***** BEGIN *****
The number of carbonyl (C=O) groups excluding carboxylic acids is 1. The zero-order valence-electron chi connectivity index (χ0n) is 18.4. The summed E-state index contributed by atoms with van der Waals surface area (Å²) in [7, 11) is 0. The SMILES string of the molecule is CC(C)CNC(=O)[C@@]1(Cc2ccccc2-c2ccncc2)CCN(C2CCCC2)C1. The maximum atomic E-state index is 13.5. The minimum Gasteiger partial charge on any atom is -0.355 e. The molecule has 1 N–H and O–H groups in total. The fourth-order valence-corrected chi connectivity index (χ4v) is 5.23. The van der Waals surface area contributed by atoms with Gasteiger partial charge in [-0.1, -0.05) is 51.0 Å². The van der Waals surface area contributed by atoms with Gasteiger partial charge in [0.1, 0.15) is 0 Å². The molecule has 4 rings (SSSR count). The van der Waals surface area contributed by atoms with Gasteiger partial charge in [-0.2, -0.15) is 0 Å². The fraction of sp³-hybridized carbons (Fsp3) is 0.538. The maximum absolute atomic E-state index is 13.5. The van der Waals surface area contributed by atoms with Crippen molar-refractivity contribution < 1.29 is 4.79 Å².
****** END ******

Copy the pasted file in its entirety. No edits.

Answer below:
The number of carbonyl (C=O) groups excluding carboxylic acids is 1. The zero-order valence-electron chi connectivity index (χ0n) is 18.4. The summed E-state index contributed by atoms with van der Waals surface area (Å²) in [7, 11) is 0. The SMILES string of the molecule is CC(C)CNC(=O)[C@@]1(Cc2ccccc2-c2ccncc2)CCN(C2CCCC2)C1. The maximum atomic E-state index is 13.5. The minimum Gasteiger partial charge on any atom is -0.355 e. The molecule has 1 N–H and O–H groups in total. The fourth-order valence-corrected chi connectivity index (χ4v) is 5.23. The van der Waals surface area contributed by atoms with Gasteiger partial charge in [-0.1, -0.05) is 51.0 Å². The van der Waals surface area contributed by atoms with Gasteiger partial charge in [0.1, 0.15) is 0 Å². The molecule has 4 rings (SSSR count). The van der Waals surface area contributed by atoms with Gasteiger partial charge in [-0.2, -0.15) is 0 Å². The fraction of sp³-hybridized carbons (Fsp3) is 0.538. The maximum absolute atomic E-state index is 13.5. The van der Waals surface area contributed by atoms with Crippen molar-refractivity contribution < 1.29 is 4.79 Å².